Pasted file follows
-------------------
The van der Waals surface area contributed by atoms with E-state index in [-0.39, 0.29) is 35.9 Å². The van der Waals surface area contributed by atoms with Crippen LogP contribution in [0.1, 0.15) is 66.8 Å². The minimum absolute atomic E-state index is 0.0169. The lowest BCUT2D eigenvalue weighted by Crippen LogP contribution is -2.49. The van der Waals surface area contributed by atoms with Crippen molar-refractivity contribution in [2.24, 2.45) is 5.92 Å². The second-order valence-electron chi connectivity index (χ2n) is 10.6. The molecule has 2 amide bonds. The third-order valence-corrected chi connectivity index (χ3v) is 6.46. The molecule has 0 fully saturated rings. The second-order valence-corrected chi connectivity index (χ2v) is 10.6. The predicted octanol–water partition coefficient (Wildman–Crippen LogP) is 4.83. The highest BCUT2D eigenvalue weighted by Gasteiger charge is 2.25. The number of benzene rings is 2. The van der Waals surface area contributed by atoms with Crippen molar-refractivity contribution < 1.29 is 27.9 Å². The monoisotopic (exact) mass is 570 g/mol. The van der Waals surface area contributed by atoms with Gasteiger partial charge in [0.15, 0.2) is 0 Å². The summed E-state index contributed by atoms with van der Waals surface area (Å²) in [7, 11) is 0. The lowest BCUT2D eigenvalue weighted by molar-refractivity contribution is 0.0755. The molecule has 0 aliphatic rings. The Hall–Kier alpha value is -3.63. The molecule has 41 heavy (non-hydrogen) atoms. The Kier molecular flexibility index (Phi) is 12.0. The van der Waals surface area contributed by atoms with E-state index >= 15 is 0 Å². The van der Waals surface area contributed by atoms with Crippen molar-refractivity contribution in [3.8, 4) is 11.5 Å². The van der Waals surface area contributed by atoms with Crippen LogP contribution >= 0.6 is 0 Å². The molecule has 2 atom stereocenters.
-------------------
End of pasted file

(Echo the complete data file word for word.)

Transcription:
The van der Waals surface area contributed by atoms with E-state index in [-0.39, 0.29) is 35.9 Å². The van der Waals surface area contributed by atoms with Crippen LogP contribution in [0.1, 0.15) is 66.8 Å². The minimum absolute atomic E-state index is 0.0169. The lowest BCUT2D eigenvalue weighted by Crippen LogP contribution is -2.49. The van der Waals surface area contributed by atoms with Crippen molar-refractivity contribution in [2.24, 2.45) is 5.92 Å². The second-order valence-electron chi connectivity index (χ2n) is 10.6. The molecule has 2 amide bonds. The third-order valence-corrected chi connectivity index (χ3v) is 6.46. The molecule has 0 fully saturated rings. The second-order valence-corrected chi connectivity index (χ2v) is 10.6. The predicted octanol–water partition coefficient (Wildman–Crippen LogP) is 4.83. The highest BCUT2D eigenvalue weighted by Gasteiger charge is 2.25. The number of benzene rings is 2. The van der Waals surface area contributed by atoms with Crippen molar-refractivity contribution < 1.29 is 27.9 Å². The monoisotopic (exact) mass is 570 g/mol. The van der Waals surface area contributed by atoms with Gasteiger partial charge in [0.15, 0.2) is 0 Å². The summed E-state index contributed by atoms with van der Waals surface area (Å²) in [7, 11) is 0. The lowest BCUT2D eigenvalue weighted by molar-refractivity contribution is 0.0755. The molecule has 0 aliphatic rings. The Hall–Kier alpha value is -3.63. The molecule has 41 heavy (non-hydrogen) atoms. The Kier molecular flexibility index (Phi) is 12.0. The van der Waals surface area contributed by atoms with E-state index >= 15 is 0 Å². The van der Waals surface area contributed by atoms with Crippen molar-refractivity contribution in [3.8, 4) is 11.5 Å². The van der Waals surface area contributed by atoms with Crippen LogP contribution >= 0.6 is 0 Å². The molecule has 2 atom stereocenters.